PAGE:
Tulsan Eddie Faye Gates, an educator and activist who has devoted much of her life to documenting the history of African-Americans in Tulsa, has donated her extensive collection of materials related to the 1921 Tulsa Race Massacre to Gilcrease Museum.
The collection includes photographs, correspondence, handwritten research notes, newspaper and periodical clippings, along with audio and video interviews with survivors of the massacre.
Gilcrease recently received a two-year grant for $299,710 from the Institute of Museum and Library Services specifically to help the museum create digital versions of items from the Gates collection, such as the survivor accounts, that will ultimately be accessible to the public.
The grant will also allow the museum to build a long-term foundation for education, research and exhibitions that will provide a unique perspective as Tulsa and the country focus next year on the 100th anniversary of the massacre.
Gates, who in 2013 was named to the Oklahoma Historians Hall of Fame, began her efforts to preserve the history of north Tulsa and its people in earnest in 1998, when she was appointed to the Tulsa Race Riot Commission.
“It became her mission to ensure the atrocities that occurred during the 1921 Race Massacre are not forgotten and that the survivors’ stories serve to make needed change,” said Dianne Gates-Anderson, Gates’ daughter. “It is also important to her and our family that the collection be physically located in north Tulsa and accessible for viewing and research by descendants and the community at large.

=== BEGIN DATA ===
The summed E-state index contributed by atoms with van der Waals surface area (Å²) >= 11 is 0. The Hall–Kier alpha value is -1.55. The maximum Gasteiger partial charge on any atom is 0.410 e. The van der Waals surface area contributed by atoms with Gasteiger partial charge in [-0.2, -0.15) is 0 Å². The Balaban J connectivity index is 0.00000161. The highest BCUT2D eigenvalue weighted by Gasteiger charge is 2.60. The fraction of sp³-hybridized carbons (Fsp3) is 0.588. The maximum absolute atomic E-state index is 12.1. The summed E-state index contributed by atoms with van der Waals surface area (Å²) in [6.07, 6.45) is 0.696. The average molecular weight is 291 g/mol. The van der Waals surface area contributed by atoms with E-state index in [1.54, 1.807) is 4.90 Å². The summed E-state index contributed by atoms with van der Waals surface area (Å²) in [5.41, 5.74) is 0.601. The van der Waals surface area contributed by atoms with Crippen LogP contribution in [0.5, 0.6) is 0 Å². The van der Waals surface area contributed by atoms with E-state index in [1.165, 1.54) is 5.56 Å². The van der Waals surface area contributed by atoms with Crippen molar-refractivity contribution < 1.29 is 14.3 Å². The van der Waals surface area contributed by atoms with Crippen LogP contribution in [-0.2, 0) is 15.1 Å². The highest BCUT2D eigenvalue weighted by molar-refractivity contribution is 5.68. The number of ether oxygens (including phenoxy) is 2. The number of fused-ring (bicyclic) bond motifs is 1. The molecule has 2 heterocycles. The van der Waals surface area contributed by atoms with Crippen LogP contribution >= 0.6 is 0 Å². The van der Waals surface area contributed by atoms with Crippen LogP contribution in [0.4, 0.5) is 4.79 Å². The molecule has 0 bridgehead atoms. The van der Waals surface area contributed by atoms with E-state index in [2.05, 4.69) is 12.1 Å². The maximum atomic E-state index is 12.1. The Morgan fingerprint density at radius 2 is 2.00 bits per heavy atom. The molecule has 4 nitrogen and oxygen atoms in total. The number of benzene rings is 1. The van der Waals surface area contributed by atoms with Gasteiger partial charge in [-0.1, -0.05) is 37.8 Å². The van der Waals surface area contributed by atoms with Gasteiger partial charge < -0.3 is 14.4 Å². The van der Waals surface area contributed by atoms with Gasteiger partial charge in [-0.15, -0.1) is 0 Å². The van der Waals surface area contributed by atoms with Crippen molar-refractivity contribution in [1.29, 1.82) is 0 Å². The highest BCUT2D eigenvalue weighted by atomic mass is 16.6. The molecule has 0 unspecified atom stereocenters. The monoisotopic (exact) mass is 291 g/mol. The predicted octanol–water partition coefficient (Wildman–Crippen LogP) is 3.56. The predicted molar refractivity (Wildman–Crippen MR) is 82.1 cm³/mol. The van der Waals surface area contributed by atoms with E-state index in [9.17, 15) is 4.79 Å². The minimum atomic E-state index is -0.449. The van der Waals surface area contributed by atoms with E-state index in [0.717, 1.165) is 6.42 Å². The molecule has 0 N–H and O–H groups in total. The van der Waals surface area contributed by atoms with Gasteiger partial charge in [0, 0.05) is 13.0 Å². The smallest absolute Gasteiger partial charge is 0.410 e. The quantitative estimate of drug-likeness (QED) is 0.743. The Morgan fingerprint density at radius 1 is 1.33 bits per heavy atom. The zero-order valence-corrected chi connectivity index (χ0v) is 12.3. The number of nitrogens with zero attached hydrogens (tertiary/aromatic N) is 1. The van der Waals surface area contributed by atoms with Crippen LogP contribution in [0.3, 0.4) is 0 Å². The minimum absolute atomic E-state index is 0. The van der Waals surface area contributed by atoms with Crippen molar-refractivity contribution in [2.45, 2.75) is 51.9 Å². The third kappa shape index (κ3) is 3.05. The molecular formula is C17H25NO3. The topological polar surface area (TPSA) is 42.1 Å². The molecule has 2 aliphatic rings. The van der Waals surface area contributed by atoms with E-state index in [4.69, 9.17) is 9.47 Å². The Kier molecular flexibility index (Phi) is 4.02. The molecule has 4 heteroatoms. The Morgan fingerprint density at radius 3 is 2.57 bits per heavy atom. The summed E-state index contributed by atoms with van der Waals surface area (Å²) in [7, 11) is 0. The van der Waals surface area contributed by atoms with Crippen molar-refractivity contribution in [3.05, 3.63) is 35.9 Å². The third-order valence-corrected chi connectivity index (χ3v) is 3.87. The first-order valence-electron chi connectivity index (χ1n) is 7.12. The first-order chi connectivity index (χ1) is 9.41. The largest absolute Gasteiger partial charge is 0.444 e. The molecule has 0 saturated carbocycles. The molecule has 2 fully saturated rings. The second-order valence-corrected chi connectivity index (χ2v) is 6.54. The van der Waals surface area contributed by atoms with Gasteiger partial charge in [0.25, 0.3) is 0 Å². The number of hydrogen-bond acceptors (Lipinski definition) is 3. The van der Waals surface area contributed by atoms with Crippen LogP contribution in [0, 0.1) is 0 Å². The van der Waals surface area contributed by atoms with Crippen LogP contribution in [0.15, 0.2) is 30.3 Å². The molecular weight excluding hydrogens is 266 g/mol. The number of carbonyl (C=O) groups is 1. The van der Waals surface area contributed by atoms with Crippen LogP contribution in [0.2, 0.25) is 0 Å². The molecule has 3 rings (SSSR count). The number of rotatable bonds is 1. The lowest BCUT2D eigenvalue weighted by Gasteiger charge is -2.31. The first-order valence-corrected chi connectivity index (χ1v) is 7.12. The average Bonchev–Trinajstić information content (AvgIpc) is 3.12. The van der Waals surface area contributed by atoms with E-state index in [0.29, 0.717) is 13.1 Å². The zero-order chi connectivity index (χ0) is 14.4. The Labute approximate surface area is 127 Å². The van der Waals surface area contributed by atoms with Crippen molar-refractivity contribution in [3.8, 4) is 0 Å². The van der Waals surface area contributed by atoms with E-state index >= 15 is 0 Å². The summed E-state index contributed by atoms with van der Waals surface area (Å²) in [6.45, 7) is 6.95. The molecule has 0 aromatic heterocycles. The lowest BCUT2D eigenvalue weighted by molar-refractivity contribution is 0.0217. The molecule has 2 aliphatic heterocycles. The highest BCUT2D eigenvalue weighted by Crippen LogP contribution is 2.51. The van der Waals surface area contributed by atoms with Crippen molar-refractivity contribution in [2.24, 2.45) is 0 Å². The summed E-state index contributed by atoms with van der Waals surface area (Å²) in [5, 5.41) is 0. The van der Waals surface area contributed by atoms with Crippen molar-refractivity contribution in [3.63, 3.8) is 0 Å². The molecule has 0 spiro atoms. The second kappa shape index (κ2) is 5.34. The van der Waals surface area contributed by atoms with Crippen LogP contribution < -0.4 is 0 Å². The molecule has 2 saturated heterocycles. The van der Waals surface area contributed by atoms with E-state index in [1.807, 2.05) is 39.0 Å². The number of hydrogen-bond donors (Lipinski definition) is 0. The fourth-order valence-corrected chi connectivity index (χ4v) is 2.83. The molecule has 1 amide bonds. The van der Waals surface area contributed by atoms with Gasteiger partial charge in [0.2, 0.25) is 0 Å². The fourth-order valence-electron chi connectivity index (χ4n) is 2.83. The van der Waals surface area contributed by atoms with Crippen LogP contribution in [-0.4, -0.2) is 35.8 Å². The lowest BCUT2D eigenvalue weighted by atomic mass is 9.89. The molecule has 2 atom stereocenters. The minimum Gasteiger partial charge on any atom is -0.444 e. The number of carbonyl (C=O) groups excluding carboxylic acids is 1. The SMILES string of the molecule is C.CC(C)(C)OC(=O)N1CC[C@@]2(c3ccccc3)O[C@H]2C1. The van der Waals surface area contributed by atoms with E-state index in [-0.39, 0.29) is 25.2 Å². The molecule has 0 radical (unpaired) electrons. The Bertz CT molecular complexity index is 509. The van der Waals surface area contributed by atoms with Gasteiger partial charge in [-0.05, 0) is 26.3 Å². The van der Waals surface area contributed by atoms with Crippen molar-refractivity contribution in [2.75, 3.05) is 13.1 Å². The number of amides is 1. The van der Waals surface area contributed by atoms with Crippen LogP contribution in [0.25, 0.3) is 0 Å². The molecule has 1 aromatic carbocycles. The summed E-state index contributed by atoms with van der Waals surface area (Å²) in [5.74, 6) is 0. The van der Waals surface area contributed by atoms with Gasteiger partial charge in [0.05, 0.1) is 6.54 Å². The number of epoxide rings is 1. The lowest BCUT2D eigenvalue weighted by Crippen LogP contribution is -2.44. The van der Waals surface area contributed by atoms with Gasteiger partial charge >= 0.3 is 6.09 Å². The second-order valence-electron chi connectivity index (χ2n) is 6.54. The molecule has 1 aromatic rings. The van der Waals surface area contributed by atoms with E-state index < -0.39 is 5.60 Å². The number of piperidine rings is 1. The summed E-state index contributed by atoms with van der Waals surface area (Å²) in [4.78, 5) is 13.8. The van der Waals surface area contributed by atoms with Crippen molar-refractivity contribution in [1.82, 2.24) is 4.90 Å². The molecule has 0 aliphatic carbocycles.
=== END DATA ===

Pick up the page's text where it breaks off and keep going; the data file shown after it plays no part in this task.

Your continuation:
“This is our story, and we want it preserved and accessible to us,” Gates-Anderson said. “We also selected Gilcrease not only for its location but based on the museum’s ability to conserve the collection and make the materials available for exhibitions and research by scholars worldwide.”
State Sen. Kevin Matthews, founder and chair of the 1921 Tulsa Race Massacre Centennial Commission, said that Gates’ collection, and Gilcrease Museum’s commitment to making the collection accessible, “is critical in bolstering our work.”
“The commission and the museum are not just committed to remembering the past but looking to the future,” he said. “This gift presents Gilcrease and the community with a unique opportunity to learn, build and work with one another for a better Tulsa.”
The museum’s staff has selected 100 oral histories and 600 photographs to study, digitize and create resources for teaching such trauma-based history topics for K-12 educators.
“We are honored to receive this important collection, and we hope to lift up Eddie Faye Gates’ story, as well as the many stories she gave life to through her tireless work,” said Susan Neal, executive director of Gilcrease Museum. “This is an exciting opportunity for all of Tulsa, and we are thrilled to have the opportunity to conserve, archive and research this collection, as well as partner with other institutions in its exhibition.”
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